On April 26, an association of Texas state banking organizations and a Texas minority depository institution filed a joint complaint against the CFPB in Texas federal court seeking to invalidate a recently finalized agency rule requiring lenders to gather and report data on loan applications from minority, LGBTQ+, and women-owned small businesses (see previous blog post detailing this rule here). The CFPB rule requires that small business lenders must collect and report on the following data points:
- the application date, the application method, the application recipient, the action taken by the financial institution, and the date the action was taken;
- the credit type, credit purpose, and amount of credit for which the applicant applied;
- the census tract of the applicant, North American Industry Classification System code, applicant’s number of employees, applicant’s time in business, and number of applicant’s principal owners; and
- the minority-owned, women-owned and LGBTQI-owned business statuses and the ethnicity, race, and sex of principal owners.
In the complaint, the plaintiffs argue that the CFPB rule would unduly burden smaller lenders whose portfolios are comprised of higher concentrations of small business loans. According to the plaintiffs, this added burden would drive smaller lenders out of the market, which would cause a decrease in the products available to all customers, including women and minority-owned small businesses. The complaint states that this impact would hinder the goals of the Dodd-Frank Wall Street Reform and Consumer Protection Act that added a limited list of reporting requirements to banks and other small business lenders to drive up the number of loans issued to minority and women-owned small businesses. The plaintiffs further rely on the 5th Circuit’s recent decision in CFSA v. CFPB (see previous blog post here) in arguing that, because the CFPB rule was issued with funds derived from unconstitutional sources, the rule itself is unconstitutional and must be set aside.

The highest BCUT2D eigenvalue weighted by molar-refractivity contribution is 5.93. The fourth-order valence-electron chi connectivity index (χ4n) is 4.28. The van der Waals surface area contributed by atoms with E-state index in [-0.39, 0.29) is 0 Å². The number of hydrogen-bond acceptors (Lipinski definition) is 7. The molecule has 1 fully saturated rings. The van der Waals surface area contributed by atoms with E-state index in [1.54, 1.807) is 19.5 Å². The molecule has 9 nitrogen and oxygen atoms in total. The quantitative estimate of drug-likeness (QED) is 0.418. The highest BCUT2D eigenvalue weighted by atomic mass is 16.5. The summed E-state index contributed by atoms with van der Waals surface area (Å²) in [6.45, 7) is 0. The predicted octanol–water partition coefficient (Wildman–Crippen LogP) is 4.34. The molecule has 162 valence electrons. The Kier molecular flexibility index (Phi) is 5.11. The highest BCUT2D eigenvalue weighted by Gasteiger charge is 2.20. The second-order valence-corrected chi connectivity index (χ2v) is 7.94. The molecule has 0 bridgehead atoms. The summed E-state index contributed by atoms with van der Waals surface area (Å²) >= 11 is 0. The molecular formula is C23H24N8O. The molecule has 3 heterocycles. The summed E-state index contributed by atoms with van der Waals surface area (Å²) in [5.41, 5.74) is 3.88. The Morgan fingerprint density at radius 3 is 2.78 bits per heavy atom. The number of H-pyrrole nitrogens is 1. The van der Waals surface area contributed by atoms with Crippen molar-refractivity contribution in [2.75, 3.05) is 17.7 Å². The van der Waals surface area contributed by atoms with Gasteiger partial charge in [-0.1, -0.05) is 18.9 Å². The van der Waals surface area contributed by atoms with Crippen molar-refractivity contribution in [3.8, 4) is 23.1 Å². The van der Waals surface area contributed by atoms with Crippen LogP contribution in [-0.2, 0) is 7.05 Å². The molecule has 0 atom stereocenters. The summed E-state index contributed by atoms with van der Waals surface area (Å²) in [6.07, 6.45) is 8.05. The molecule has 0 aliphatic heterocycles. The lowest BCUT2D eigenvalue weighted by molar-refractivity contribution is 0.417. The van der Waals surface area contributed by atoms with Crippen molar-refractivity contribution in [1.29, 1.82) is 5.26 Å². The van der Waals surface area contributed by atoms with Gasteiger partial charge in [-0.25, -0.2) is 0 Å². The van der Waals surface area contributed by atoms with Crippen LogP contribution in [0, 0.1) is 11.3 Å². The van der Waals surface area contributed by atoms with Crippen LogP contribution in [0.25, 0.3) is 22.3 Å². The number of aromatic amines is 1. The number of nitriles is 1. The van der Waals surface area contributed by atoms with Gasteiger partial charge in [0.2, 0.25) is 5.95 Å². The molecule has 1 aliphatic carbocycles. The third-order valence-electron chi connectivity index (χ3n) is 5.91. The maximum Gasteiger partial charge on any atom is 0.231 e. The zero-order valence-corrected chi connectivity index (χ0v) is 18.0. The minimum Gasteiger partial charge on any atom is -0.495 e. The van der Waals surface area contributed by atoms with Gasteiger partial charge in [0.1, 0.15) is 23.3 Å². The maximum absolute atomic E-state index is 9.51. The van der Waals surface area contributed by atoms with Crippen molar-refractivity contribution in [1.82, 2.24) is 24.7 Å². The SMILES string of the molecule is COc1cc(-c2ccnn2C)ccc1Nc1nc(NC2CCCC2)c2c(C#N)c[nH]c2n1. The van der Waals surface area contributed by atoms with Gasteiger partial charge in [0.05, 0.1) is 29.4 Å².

Putting it into Practice: Presently, the CFPB rule requires that lenders originating at least 2,500 small business loans annually must begin collecting data by October 1, 2024, lenders originating at least 500 small business loans by April 1, 2025, and lenders originating at least 100 small business loans by January 1, 2026. Financial services companies that offer small business loans should monitor the progress of the recently filed litigation, as well as the status of the CFSA v. CFPB case currently pending before the Supreme Court, as the outcomes of these cases will provide clarity regarding the scope of regulatory reporting requirements that small business lenders must to abide by going forward.